In 2010, Tommy founded Muzit Inc. in response to the music industry’s failed policy of suing fans around the world for downloading music and other copyrighted material. Muzit’s proprietary fan engagement platform employs patent pending technology and a truly fan friendly business model which forensically identifies individual, unauthorized downloaders of copyrighted content in real time and then automatically sends friendly marketing emails to those who use the over fifty networks like BitTorrent to acquire their music for free.

    Again, I praise Mr. Funderburk’s new approach if it is indeed about engaging the fans, not shaking them down. I only want to show how strongly he is trying to distance himself from one of his the past occupations, PayArtists — an extortion outfit.

Patent US20130097089
Robert Steele
Robert Steele
(PayArtists / Rightscorp)

When Rightscorp bullshits shows its potential to prospective investors, it doesn’t mention the past PayArtists fiasco. Instead, it brandishes its “patent-pending technology.” Indeed, on 4/2/2012 Robert Steele filed a patent application for “System to identify multiple copyright infringements.” I repeat the quote from Sabec I began this article with:

Our technology is unique — while other technologies identify illegal downloaders, our technology is the only one in the market that detects, tracks, and documents repeat infringers.

It seems that because it is clear that the process itself is not new, Sabec is trying to claim that detecting repeat infringers is the crux of the invention. Let’s find out how revolutionary it is. The patent application refers to “repeat infringer” as follows:

A repeat infringer may be detected by monitoring a predetermined threshold associated with the number of entries populating each generated data structure. For example, the method may provide that once a predetermined number (such as, for example, 5, 10, 20, or any positive number greater than 1) of data structure entries are identified that have substantially the same IP address and substantially the same port number […]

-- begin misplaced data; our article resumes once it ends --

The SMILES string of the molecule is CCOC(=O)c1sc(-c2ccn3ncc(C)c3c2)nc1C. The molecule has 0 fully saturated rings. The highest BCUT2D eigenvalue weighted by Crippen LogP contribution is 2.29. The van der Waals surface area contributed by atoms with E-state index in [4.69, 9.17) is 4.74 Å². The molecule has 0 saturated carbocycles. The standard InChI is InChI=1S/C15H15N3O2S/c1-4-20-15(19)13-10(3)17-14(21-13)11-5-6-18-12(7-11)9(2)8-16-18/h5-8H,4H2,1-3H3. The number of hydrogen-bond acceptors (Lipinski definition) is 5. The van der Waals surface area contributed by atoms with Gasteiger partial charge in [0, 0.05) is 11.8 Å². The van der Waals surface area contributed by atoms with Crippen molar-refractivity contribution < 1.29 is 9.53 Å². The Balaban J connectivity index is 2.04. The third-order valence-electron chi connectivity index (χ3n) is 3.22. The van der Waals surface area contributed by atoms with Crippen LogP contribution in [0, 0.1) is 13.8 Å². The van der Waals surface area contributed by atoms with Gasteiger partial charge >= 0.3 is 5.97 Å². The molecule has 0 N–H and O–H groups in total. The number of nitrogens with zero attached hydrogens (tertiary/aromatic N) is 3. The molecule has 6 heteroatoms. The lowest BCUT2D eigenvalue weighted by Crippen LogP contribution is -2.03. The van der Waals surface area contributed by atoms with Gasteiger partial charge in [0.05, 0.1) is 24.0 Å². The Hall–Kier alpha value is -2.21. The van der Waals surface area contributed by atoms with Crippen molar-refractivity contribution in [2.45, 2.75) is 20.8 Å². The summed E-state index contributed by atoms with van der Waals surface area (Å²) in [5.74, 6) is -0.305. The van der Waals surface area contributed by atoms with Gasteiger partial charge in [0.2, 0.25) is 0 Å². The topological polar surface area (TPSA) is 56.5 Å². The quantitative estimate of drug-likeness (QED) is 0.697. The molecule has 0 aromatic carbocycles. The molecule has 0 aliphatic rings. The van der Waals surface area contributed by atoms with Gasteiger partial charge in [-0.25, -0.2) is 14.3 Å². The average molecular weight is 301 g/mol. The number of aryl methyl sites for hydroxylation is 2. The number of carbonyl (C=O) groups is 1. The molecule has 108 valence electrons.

Robert Steele

To me, it doesn’t sound like a “game-changing,” ingenious discovery, but rather like a quote from a kindergarten math study book, but I’m not a patent attorney. After reading EFF’s “Stupid patent of the month,” I realize that anything is possible.

Other than that, all the other Rightscorp’s claims, such as

[…] our unique proprietary patent-pending technology crawls the internet, identifies repeat infringers of copyrighted material, alerts the ISPs who then forward a letter warning infringers that they could be liable for $150,000 in damages and provides a link to a reasonable $20 settlement offer per infringement.

have been (unsuccessfully) tried by Nexicon.

Again, I’m a dummy when it comes to patents and cannot vouch for the claim that Nexicon’s GetAmnesty infringement monetization solution can be considered a prior art (although to me it certainly is the case), I hope that specialists will have a look and clarify. Maybe R. Steele’s patent application is totally legit, I don’t know.

Nonetheless, it is clear that Rightscorp’s principals attempt to white out their past connection with an unsuccessful corporation (whose own principals attempt to white out their involvement in it), assumingly to attract new investors’ money for the business model that was tried in the past and failed.